If you are taking a liquid suspension form of this medication, shake the bottle well before each dose.
If you are taking the liquid form for adults, carefully measure the dose using a special measuring device/spoon. Do not use a household spoon because you may not get the correct dose. Mix the dose in a glass of water or juice, and drink the mixture through a straw to prevent staining the teeth.
If you are giving the liquid drops to an infant or child, use the dropper provided to carefully measure the dose. The dose may be placed directly into the mouth (towards the back of the tongue) or it may be mixed in formula (not milk), fruit juice, cereal, or other food as directed to increase your child’s acceptance. It is best to give this medication right after a meal. Follow the directions on the product package for the brand that you use.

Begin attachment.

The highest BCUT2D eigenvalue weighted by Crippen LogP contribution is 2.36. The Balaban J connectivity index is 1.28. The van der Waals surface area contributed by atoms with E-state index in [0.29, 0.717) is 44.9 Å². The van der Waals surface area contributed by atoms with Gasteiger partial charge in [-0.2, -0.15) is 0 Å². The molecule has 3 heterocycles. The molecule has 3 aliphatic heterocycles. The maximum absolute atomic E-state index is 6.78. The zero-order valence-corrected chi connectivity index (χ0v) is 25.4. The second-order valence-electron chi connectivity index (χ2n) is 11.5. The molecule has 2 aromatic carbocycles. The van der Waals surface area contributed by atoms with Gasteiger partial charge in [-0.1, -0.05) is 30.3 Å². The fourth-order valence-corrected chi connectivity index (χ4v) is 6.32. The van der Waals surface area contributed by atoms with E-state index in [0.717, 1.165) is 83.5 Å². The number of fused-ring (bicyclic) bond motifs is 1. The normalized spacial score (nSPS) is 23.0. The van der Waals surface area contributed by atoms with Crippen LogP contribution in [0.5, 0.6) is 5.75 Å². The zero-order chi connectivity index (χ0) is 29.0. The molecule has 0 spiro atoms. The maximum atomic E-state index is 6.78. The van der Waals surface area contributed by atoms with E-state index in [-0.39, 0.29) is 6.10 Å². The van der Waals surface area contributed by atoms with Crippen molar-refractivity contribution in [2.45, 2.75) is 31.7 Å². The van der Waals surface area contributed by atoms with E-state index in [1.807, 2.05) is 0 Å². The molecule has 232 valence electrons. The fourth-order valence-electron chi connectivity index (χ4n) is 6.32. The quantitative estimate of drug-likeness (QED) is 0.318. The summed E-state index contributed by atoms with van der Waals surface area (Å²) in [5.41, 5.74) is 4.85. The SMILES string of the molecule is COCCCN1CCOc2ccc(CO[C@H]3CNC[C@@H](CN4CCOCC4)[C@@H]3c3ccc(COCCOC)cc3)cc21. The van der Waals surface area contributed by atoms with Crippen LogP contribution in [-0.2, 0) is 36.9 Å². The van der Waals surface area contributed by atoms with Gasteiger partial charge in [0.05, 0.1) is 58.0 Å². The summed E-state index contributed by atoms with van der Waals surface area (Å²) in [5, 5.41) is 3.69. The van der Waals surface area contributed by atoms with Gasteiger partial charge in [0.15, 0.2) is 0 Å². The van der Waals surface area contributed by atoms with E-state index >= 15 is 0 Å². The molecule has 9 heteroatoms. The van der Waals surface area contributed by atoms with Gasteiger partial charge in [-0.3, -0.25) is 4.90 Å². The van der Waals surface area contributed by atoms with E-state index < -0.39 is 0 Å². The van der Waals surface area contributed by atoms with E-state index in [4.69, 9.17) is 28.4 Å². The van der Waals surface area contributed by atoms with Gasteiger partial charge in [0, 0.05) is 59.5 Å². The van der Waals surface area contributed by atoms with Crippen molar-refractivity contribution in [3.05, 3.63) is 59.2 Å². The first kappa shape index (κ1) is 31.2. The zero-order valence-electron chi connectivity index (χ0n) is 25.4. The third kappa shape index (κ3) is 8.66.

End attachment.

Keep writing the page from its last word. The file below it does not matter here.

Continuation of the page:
Take this medication regularly in order to get the most benefit from it. To help you remember, take it at the same time(s) each day.
Fercayl is a dark brown, slightly viscous liquid complex of ferric hydroxide and dextran for intravenous or intramuscular use. Fercayl is used for the treatment of patients with documented iron deficiency in which oral administration is unsatisfactory or impossible.
Test Dose: (All routes of administration).
Before administering the first dose to a new patient, a test dose of Fercayl corresponding to 25 mg iron or equal to 0.5 mL solution must be administered. If no adverse reactions are seen after 60 minutes, the remaining dose can be given.